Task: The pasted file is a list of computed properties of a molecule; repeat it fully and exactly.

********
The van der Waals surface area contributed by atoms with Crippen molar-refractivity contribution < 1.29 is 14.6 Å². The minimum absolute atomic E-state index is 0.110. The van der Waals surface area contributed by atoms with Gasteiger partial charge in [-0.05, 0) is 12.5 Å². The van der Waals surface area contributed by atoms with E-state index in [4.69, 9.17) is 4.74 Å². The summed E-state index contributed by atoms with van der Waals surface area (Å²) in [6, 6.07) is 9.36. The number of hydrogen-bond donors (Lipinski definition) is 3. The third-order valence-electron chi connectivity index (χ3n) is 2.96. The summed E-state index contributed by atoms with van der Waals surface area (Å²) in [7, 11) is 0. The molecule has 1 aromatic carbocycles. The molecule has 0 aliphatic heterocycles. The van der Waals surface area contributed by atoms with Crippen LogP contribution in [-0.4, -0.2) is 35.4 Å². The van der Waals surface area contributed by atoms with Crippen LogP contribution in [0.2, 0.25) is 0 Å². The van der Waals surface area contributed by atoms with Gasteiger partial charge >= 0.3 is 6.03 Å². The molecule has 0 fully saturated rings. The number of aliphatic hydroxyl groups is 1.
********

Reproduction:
The van der Waals surface area contributed by atoms with Crippen molar-refractivity contribution < 1.29 is 14.6 Å². The minimum absolute atomic E-state index is 0.110. The van der Waals surface area contributed by atoms with Gasteiger partial charge in [-0.05, 0) is 12.5 Å². The van der Waals surface area contributed by atoms with E-state index in [4.69, 9.17) is 4.74 Å². The summed E-state index contributed by atoms with van der Waals surface area (Å²) in [6, 6.07) is 9.36. The number of hydrogen-bond donors (Lipinski definition) is 3. The third-order valence-electron chi connectivity index (χ3n) is 2.96. The summed E-state index contributed by atoms with van der Waals surface area (Å²) in [7, 11) is 0. The molecule has 1 aromatic carbocycles. The molecule has 0 aliphatic heterocycles. The van der Waals surface area contributed by atoms with Crippen LogP contribution in [-0.4, -0.2) is 35.4 Å². The van der Waals surface area contributed by atoms with Crippen LogP contribution in [0.2, 0.25) is 0 Å². The van der Waals surface area contributed by atoms with Gasteiger partial charge >= 0.3 is 6.03 Å². The molecule has 0 fully saturated rings. The number of aliphatic hydroxyl groups is 1.